We were in total disagreement.
In fact, over a three-week span back in March and April, my colleagues Chris Wood, Justin Spittler, and I published three separate updates…
All of which urged readers to take a different action.
Remember, this was when the coronavirus lockdowns were crashing the stock market. It seemed like the world was ending. Our subscribers needed guidance.
And yet I urged my readers to buy certain stocks.
Justin urged his readers to sell other stocks.
And Chris encouraged his readers to hold on to their positions.
Fast forward to today and we continue to publish different guidance.
Now, I know what you might be thinking…
- Stephen… what’s the deal? Why the mixed messages?
We get this question in our mailbag often… and I’ll answer it in this issue.
As you’ll see, it’s not a mistake when we disagree. In fact, it’s the main reason we’re wrapping up a truly remarkable year across all of our premium research services…
A year in which our subscribers had a chance to book 14 doubles, including a string of 300%+ winners.
And yet here’s the truth:
If we all agreed on the same approach…
This year would have looked completely different. In fact, our readers might have lost money.
Let me explain…
- Longtime readers know me as the disruption guy.
I focus on world-class, disruptive businesses that will dominate for a long, long time.
I’ve found it’s the absolute best way to grow your wealth safely—no matter what’s going on in the markets.
Back in early April, when the corona crash was in full force, I urged my Disruption Investor subscribers to start accumulating shares in these great businesses.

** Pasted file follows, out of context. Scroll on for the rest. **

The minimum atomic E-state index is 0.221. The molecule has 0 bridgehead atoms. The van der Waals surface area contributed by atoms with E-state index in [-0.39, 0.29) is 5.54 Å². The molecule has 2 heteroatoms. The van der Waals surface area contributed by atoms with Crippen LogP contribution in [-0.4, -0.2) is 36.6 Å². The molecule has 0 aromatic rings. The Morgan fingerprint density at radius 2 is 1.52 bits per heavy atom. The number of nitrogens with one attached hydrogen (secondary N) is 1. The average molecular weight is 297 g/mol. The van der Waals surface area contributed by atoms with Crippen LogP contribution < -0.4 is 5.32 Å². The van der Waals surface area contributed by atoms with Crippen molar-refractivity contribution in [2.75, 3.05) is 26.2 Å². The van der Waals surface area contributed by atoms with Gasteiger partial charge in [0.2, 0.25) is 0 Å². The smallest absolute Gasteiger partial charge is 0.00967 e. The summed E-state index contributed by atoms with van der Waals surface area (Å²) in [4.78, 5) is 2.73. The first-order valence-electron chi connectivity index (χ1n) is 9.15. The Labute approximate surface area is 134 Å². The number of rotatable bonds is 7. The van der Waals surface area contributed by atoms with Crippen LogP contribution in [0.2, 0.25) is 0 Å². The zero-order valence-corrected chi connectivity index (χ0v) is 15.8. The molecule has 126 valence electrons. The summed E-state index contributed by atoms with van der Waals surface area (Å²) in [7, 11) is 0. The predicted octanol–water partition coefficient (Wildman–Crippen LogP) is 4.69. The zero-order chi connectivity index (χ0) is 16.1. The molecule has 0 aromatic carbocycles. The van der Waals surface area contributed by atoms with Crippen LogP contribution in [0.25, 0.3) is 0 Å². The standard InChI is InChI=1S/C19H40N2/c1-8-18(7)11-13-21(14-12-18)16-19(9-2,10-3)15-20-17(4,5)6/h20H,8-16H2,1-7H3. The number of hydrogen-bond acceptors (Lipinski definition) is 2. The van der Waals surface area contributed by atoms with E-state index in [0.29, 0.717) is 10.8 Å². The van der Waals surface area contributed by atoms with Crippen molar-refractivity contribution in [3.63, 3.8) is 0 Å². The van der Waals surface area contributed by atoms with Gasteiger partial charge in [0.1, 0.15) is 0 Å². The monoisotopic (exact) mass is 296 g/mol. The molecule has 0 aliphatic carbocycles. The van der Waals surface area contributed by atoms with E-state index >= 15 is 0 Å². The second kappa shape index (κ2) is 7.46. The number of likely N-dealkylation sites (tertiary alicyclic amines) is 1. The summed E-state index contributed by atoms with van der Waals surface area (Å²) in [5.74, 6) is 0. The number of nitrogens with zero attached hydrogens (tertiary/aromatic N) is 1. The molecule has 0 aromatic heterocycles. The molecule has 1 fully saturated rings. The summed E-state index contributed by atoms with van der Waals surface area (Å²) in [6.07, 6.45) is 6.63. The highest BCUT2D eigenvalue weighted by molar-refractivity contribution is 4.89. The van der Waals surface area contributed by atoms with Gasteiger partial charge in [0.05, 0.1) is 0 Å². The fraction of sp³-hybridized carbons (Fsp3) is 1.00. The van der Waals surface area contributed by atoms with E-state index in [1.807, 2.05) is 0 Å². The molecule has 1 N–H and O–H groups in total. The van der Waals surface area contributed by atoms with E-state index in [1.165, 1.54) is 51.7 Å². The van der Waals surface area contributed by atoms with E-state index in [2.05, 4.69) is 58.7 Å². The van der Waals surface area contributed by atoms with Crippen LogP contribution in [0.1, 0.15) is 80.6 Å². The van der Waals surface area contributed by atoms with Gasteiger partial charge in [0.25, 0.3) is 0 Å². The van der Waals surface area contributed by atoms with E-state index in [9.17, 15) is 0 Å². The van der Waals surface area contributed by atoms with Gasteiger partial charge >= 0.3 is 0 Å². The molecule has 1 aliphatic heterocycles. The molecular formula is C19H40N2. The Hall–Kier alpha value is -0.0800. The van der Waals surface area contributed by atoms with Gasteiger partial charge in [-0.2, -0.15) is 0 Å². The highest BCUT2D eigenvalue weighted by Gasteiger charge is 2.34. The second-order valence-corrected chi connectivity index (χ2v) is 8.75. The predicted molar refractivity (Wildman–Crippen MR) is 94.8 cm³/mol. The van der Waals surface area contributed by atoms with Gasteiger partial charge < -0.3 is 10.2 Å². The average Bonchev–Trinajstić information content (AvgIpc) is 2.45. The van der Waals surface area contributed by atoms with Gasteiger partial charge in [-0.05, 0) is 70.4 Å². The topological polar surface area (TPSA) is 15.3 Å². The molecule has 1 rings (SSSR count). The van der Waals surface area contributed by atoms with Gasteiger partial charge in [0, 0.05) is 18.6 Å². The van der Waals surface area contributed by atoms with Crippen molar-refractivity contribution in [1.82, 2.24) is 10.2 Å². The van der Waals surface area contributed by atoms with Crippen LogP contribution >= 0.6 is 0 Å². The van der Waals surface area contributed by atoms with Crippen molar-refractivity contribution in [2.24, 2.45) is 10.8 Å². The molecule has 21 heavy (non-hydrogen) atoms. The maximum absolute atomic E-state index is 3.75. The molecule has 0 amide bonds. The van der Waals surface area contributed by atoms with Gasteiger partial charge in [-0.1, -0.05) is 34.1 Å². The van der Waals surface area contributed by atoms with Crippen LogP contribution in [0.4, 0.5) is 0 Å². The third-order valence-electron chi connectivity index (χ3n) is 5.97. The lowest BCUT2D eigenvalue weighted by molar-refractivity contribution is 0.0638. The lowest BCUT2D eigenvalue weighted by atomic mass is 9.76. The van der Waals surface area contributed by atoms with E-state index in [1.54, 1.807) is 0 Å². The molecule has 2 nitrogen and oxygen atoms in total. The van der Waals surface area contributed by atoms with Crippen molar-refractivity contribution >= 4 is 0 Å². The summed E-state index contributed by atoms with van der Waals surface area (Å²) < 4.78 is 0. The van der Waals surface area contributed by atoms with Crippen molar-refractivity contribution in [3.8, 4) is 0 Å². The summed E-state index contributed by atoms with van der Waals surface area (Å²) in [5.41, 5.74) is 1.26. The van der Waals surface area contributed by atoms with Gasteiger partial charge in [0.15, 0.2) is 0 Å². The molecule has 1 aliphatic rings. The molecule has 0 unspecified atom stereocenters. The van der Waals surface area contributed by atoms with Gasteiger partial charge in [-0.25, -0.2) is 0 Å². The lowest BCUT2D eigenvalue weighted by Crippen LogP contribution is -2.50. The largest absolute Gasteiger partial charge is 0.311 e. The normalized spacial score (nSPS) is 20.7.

I encouraged them to use a proven strategy called “dollar-cost averaging”… to plant their seeds in the most dominant and disruptive companies on the planet.
In short, with dollar-cost averaging, you place a fixed dollar amount into an investment on a regular basis. Say you plan to invest $3,000 in one stock. Instead of buying $3,000 in one go, you’ll split it up into, say, six $500 chunks to invest over six months until you’re fully invested.
This way, if the stock declines in the short term, you get the benefit of paying a lower average price.
I knew it was a once-in-a-generation opportunity to pick up shares of companies changing the world… at fire-sale prices. We couldn’t let the opportunity slip through our fingers.
We used this more conservative approach to limit our downside. And it paid off. While we closed out a couple of small losses earlier this year, all fourteen of our current positions are in the green… including three disruptors up 90%+.
- This strategy was right for the types of opportunities I follow… but it was the WRONG approach for Chris Wood’s microcap plays.
Chris pinpoints “early stage disruptor” stocks.
These are microcaps… tiny stocks worth $300 million or less.
These tiny stocks are usually “event driven.” One big announcement can send their shares up hundreds of percent in a flash.
They’re also very volatile… and can decline just as fast.
- Here’s a crazy example…
Back in March, while everything was getting hit hard… microcaps were getting hit the hardest.